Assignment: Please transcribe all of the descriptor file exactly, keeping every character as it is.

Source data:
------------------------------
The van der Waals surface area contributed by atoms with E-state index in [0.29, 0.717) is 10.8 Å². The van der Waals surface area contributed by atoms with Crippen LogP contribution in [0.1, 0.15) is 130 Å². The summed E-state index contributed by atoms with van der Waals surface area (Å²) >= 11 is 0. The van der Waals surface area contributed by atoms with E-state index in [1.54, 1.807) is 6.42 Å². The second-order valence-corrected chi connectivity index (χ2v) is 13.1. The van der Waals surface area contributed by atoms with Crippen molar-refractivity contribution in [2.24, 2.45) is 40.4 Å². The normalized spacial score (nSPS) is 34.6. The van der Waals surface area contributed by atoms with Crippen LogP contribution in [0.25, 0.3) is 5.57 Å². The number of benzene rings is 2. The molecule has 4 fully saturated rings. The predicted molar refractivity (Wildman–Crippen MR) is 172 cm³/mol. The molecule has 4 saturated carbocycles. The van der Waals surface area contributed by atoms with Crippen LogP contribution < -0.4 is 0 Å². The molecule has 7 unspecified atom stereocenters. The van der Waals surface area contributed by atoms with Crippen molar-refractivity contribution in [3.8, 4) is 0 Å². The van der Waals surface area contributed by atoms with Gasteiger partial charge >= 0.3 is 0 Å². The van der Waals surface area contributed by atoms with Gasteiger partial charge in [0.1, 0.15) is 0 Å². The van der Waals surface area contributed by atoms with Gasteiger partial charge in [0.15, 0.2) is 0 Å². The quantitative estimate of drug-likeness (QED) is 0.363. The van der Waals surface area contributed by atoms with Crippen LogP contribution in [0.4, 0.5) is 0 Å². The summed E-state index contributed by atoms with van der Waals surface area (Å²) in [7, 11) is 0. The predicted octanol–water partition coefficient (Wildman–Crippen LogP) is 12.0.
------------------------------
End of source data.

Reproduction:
The van der Waals surface area contributed by atoms with E-state index in [0.29, 0.717) is 10.8 Å². The van der Waals surface area contributed by atoms with Crippen LogP contribution in [0.1, 0.15) is 130 Å². The summed E-state index contributed by atoms with van der Waals surface area (Å²) >= 11 is 0. The van der Waals surface area contributed by atoms with E-state index in [1.54, 1.807) is 6.42 Å². The second-order valence-corrected chi connectivity index (χ2v) is 13.1. The van der Waals surface area contributed by atoms with Crippen molar-refractivity contribution in [2.24, 2.45) is 40.4 Å². The normalized spacial score (nSPS) is 34.6. The van der Waals surface area contributed by atoms with Crippen LogP contribution in [0.25, 0.3) is 5.57 Å². The number of benzene rings is 2. The molecule has 4 fully saturated rings. The predicted molar refractivity (Wildman–Crippen MR) is 172 cm³/mol. The molecule has 4 saturated carbocycles. The van der Waals surface area contributed by atoms with Crippen LogP contribution < -0.4 is 0 Å². The molecule has 7 unspecified atom stereocenters. The van der Waals surface area contributed by atoms with Crippen molar-refractivity contribution in [3.8, 4) is 0 Å². The van der Waals surface area contributed by atoms with Gasteiger partial charge >= 0.3 is 0 Å². The van der Waals surface area contributed by atoms with Gasteiger partial charge in [0.1, 0.15) is 0 Å². The van der Waals surface area contributed by atoms with Gasteiger partial charge in [0.15, 0.2) is 0 Å². The quantitative estimate of drug-likeness (QED) is 0.363. The van der Waals surface area contributed by atoms with Crippen LogP contribution in [0.4, 0.5) is 0 Å². The summed E-state index contributed by atoms with van der Waals surface area (Å²) in [7, 11) is 0. The predicted octanol–water partition coefficient (Wildman–Crippen LogP) is 12.0.